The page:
I soon realized that my pleasure was not from my ability to master the art of writing, but my desire to express feelings that if left unsaid, would lead me to Prozac. I realized my story isn't necessarily special. Some of our experiences at times feel extraordinary. As I listen to Sophia and her eloquence and understanding of spoken language, I realize that she inspires me - not just as my child, but as someone who can clearly express their view of the world - and her passions. I am not sure if I am capable of that for others. But I know that Zach needs his voice to be heard - and his skills are just terrible that way. It would be great if people could see the world from his point of view, but, at least for now, few will. Communication still alludes him. Oh, he has a few words and gestures, even a phrase or two. But I know (as only a mother can) that he has a lot more to express about life. And it is a voice worth hearing, especially in this day and age. I am very blessed to have a child who has such joy with life. Indeed, Zach is one of the happiest people I have ever met. And he has a smile that makes my fears go away. He has a smile (with a few small dimples I might add) that I have seen bring joy to others. Indeed, he does possess a certain charisma. Yes, he is my kid and I am biased. But more than a few people have told me the same - and I think the reason is that nobody expects a kid with autism, "non-verbal" and immature in near all things social, to do that. Disability is supposed to mean pain, hardship, loneliness. Autism is supposed to mean aloofness and inability to connect. A blue eyed blond kid with dimples? That sort of blows that image.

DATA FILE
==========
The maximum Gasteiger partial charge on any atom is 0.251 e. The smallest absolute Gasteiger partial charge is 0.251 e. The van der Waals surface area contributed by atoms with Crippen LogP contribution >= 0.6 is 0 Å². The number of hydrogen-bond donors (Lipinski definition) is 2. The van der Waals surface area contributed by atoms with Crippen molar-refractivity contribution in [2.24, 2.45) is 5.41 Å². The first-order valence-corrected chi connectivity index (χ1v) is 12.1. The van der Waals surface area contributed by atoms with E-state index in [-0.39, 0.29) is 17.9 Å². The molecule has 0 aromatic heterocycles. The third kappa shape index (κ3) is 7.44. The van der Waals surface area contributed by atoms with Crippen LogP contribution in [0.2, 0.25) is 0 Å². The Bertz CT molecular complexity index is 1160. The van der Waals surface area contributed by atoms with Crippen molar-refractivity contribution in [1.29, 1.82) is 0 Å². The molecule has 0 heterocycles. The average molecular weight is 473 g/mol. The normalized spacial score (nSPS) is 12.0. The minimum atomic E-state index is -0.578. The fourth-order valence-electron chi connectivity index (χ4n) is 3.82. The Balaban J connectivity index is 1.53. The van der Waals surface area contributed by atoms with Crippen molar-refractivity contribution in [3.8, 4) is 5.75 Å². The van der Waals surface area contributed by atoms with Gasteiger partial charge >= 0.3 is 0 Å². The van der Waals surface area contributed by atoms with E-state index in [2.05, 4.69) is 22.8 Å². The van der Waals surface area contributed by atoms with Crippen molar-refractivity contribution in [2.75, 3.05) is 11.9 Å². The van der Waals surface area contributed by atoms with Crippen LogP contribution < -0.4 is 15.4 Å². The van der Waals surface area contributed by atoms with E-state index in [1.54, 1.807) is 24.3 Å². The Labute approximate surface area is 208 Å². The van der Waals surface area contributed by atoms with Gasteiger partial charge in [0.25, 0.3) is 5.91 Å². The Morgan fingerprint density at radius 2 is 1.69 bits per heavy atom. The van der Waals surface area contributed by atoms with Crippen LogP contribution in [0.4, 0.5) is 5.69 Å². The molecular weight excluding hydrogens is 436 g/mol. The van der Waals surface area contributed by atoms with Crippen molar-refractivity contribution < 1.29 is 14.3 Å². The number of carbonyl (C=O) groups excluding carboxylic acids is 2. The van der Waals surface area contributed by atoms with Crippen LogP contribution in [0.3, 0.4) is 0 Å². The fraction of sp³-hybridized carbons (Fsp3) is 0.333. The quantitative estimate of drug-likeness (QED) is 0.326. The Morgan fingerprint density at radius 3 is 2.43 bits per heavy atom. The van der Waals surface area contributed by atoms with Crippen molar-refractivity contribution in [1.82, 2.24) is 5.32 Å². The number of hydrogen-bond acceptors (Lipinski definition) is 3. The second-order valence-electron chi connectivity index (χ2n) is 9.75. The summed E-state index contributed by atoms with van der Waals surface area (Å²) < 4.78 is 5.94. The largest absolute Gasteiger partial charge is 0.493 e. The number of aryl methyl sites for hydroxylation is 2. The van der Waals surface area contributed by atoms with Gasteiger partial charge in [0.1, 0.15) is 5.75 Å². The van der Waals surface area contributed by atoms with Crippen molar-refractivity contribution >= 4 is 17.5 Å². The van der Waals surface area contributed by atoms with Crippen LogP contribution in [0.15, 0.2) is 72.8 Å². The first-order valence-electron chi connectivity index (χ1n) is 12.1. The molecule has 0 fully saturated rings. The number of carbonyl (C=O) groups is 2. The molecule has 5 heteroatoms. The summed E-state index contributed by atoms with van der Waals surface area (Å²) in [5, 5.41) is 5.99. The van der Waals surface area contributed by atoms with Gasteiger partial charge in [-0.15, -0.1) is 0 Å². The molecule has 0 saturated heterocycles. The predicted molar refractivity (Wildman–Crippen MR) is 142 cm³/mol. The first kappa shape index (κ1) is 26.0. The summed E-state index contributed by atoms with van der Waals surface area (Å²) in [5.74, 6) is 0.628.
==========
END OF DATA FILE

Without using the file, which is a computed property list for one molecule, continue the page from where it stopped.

He needs a voice and he needs people to understand his journey. Until he can tell you himself, I'll be here to fill in.